Daniel Haltner (TVS) received the RNE Award 2022 for his extraordinary contributions to the Timetable Redesign (TTR) for Smart Capacity Management Programme since its inception in 2014, his outstanding work in the areas of Capacity Management and Timetabling in various leading roles, and a significant part as a key contributor in the technical setup of the Rail Freight Corridors.
RNE: Daniel, thank you for taking the time for an interview with us. You are one of last year’s two first RNE award winners. You received the award for a number of outstanding contributions and achievements, listed above.
Looking at these achievements – Can you walk us through what you were doing at which time, highlighting what were the most notable challenges and successes during this time?
Daniel Haltner: We started the transformation that is now the TTR Programme in November 2014, so it has been almost 9 years since we began. In the beginning, the biggest challenge was to convince and motivate people in the sector to leave the standard processes they were used to behind and be openminded for something new. Most people were satisfied with the process in general. They mainly wanted to make selective adjustments. It was therefore not easy to persuade them to rethink the process as a whole. Within the sector there were some ground rules, but still the different players accused each other of causing the down sides of the processes. So, the real success was to finally get people to look outside the box and jointly make the idea of change a reality.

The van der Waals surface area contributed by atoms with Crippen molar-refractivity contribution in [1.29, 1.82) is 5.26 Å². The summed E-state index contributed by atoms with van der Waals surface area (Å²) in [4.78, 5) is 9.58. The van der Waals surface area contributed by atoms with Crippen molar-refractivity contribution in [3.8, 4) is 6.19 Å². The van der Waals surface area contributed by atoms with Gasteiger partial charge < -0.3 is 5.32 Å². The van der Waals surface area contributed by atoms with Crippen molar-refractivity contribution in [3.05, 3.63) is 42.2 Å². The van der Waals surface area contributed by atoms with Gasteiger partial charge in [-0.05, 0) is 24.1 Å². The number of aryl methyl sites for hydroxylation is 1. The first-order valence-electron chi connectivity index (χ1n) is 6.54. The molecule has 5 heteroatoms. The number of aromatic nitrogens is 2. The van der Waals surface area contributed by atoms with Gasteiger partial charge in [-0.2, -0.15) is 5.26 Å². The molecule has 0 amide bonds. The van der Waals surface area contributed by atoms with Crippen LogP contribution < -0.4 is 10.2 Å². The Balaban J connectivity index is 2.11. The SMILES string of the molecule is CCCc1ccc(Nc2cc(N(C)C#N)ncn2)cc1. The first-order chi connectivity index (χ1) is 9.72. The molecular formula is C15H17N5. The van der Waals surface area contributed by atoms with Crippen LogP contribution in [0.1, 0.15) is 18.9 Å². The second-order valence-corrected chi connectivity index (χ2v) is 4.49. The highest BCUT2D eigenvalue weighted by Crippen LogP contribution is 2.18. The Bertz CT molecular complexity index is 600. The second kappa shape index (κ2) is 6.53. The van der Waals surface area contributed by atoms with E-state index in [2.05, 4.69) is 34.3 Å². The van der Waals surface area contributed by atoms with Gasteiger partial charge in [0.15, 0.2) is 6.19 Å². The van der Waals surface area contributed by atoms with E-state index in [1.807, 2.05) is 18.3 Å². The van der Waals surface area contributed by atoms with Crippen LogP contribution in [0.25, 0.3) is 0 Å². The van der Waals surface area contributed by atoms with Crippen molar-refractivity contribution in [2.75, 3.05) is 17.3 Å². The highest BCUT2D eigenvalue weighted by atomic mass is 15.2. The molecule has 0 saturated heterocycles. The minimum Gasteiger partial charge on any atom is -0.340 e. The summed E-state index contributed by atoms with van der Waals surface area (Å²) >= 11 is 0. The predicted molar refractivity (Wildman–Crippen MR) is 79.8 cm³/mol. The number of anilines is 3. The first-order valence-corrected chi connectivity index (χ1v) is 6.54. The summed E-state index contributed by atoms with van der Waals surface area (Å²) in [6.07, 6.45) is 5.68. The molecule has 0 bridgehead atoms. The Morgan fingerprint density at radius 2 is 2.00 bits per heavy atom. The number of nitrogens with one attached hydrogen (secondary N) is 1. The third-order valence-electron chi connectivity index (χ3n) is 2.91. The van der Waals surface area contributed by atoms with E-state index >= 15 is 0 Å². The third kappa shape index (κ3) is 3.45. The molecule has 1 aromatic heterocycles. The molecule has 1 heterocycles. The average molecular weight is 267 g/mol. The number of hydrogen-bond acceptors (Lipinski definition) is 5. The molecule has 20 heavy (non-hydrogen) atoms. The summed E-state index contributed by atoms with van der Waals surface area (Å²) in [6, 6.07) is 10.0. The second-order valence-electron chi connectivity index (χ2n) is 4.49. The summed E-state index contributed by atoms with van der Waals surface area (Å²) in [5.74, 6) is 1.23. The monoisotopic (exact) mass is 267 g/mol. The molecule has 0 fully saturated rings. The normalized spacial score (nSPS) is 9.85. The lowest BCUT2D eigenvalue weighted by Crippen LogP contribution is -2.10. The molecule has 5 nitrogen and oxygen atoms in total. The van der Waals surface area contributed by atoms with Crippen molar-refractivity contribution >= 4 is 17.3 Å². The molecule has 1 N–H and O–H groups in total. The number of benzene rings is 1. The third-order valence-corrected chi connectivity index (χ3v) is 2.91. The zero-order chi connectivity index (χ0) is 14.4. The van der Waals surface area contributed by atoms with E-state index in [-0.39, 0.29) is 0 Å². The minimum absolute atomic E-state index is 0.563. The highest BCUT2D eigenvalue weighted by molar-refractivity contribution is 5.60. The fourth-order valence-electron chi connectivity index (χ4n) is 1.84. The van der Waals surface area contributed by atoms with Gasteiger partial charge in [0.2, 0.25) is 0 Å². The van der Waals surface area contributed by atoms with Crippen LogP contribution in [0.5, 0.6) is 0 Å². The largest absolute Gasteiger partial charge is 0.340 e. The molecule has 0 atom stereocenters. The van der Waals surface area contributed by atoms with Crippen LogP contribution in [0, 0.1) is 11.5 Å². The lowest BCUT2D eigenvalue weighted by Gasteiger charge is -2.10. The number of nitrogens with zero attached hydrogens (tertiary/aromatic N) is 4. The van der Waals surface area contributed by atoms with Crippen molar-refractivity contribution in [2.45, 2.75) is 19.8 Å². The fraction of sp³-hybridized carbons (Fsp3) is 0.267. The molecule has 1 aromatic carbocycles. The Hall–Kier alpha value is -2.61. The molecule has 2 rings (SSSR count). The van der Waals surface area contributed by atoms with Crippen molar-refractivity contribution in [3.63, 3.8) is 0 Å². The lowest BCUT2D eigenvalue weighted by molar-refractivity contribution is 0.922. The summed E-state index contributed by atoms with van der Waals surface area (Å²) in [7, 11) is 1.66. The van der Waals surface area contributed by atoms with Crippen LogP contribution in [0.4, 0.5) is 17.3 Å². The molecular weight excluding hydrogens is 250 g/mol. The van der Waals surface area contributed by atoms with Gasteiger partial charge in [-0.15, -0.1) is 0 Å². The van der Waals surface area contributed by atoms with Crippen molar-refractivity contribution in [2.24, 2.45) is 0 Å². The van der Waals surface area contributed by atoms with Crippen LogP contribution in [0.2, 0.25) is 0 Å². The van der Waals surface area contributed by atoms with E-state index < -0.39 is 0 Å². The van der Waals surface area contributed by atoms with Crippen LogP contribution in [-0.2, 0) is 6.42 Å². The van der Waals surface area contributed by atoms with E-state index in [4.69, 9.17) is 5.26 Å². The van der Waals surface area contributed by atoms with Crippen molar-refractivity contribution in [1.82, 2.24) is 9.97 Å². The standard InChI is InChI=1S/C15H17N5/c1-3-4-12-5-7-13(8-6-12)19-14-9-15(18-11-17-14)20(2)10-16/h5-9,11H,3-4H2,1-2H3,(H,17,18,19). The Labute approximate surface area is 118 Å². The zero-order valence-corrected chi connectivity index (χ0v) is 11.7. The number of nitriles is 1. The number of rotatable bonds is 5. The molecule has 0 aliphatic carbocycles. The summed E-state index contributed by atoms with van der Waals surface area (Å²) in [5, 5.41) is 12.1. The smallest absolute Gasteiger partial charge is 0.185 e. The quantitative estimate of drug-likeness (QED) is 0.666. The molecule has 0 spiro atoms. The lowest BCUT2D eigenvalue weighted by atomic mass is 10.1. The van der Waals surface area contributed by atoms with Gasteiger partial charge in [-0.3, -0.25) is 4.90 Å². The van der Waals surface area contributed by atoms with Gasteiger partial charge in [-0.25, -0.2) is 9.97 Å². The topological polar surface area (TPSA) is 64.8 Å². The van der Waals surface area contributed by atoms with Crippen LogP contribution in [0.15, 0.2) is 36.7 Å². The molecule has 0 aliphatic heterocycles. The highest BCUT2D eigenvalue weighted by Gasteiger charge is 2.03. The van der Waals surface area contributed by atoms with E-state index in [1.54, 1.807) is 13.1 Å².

In 2016, convincing the steering committee (members of the Managing Boards (MBs) of RNE and FTE) to introduce the rolling planning was a milestone. It was totally new, nobody had thought about it in the beginning. Very early on we realised that we had to split passenger and freight and then primarily investigate how freight should be treated in the capacity management process (e.g.: timelines, etc.). Time has shown that rolling planning is a good process (even the EC integrated it into the draft regulation), but the IMs especially are concerned that they put too much capacity aside for rolling planning and then this volume will be missed in the annual timetable. That’s one of the current challenges which will probably be solved once TTR has fully taking over.